Welcome to the GMAO's Research Web Site
The Global Modeling and Assimilation Office (GMAO) is a component of the Earth Sciences Division in Goddard's Sciences and Exploration Directorate. Our research and development activities aim to maximize the impact of satellite observations in climate, weather and atmospheric composition prediction using comprehensive global models and data assimilation. To achieve this goal, the GMAO develops models and assimilation systems for the atmosphere, ocean, and land surface, generates products to support NASA instrument teams and the NASA Earth science program, and undertakes scientific research to inform system development pathways.
CO2 Global Transport Simulation from GEOS-5 Nature Run
A NASA press release shows a GMAO animation of the transport of carbon dioxide from May 2005 to June 2007, as simulated using the GEOS-5 model. The Nature Run simulation models this process on a 7 km grid. See NASA Press Release:
"NASA Computer Model Provides a New Portrait of Carbon Dioxide".
GEOS iODAS: Ocean Data Portal
The GMAO ocean data assimilation (GEOS iODAS) output is now available online. Output includes a one-degree analysis from 1960-2009, that is used to initialize the GMAO decadal forecasts, and a half-degree analysis, beginning in 1993, that assimilates altimeter data. The half-degree analysis is included in the ensemble of analyses used to initialize the GMAO seasonal forecasts from 1982 onwards.
Visit the Ocean Data Portal.
GEOS-5 simulates Chelyabinsk meteor stratospheric dust belt
GEOS-5 has simulated the circumpolar mid-stratosphere dust belt arising from the Chelyabinsk meteor's aerosol plume. The study was published in Geophysical Review Letters (GRL), which chose an image from the simulation for its front cover.
See the NASA press release.
GEOS-5 simulation featured in National Geographic
A GEOS-5 simulation of Hurricane Sandy was featured in a National Geographic article on rising seas. More information on this simulation is available on our Tracking Hurricanes with GEOS-5 research highlight.
GMAO Contributes to Sea Ice Outlook
Since the GEOS-5 seasonal forecasts are global with an initialized sea-ice distribution, the GMAO has begun to contribute to the Sea Ice Outlook for September Sea Ice extent organized by SEARCH and ARCUS. The consensus is for an increasing downward trend of September sea ice extent, well below the 1979-2007 September mean. Read more.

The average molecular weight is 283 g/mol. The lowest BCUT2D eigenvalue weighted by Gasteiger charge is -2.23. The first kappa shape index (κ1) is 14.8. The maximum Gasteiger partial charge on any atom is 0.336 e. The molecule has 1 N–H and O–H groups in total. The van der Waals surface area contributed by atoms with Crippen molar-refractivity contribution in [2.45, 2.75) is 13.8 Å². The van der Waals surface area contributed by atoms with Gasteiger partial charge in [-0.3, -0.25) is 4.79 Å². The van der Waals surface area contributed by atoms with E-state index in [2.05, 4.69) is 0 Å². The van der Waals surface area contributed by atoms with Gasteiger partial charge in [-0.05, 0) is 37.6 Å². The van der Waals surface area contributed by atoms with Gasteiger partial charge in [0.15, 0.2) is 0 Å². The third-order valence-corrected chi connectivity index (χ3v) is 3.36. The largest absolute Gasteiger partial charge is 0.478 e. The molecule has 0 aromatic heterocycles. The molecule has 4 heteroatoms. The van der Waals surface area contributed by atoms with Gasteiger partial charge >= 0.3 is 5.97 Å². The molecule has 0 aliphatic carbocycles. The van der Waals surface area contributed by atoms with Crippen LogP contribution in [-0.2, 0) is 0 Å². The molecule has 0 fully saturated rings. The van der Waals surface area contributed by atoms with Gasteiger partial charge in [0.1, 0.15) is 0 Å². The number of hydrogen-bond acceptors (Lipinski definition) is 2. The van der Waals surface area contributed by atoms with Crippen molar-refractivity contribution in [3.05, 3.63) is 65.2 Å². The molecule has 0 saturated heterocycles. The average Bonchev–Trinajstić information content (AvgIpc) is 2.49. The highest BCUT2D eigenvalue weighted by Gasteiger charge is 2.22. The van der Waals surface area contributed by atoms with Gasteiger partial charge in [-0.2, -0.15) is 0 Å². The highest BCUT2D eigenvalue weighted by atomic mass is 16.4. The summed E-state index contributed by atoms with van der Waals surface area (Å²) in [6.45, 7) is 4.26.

Upgrade to GEOS-5 Observation Impact Monitoring
The GEOS-5 Observation Impact Monitoring System has been upgraded to include the effects of moist physical processes. The upgrade provides more accurate estimates of observation impact in GEOS-5, especially for moist-sensitive observations from AIRS, MHS, TMI, and some wind observations. View Observation Impacts.
- Quantifying the observability of CO2 flux uncertainty in atmospheric CO2 records using products from NASA's Carbon Monitoring Flux Pilot Project 10.30.2014 Carbon dioxide (CO2) is an important greenhouse gas, yet much uncertainty surrounds the processes controlling its flux from land and ocean to atmosphere. NASA’s GEOS-5 model was used to transport different flux estimates through the atmosphere to assess when uncertainties related to flux estimates were large enough to distinguish from weather-induced natural variations. Read more.
- Sensitivity of Tropical Cyclones to Parameterized Convection in the GEOS-5 Model 9.19.2014 This study demonstrates that realistic Tropical Cyclone activity can be simulated in GCMs with a resolution of about 25km and that modifications to the convective parametrization can lead to further improvements in the realism of the TCs. Read more.
- Interannual Variation in Phytoplankton Primary Production at a Global Scale 9.11.2014 The contributions of four phytoplankton groups to the total primary production are computed using the GMAO’s "NASA Ocean Biology Model." The work isolates the effects of climate variability on group-specific primary production using global and regional climate indices. Read more.
- High-resolution GEOS-5 simulations of stratospheric ozone intrusions 2.14.2014 A 25-km resolution version of GEOS-5 has been used with a comprehensive stratosphere-troposphere chemistry module to test the feasibility of detecting the impacts of stratospheric ozone intrusions on surface air quality. Read more.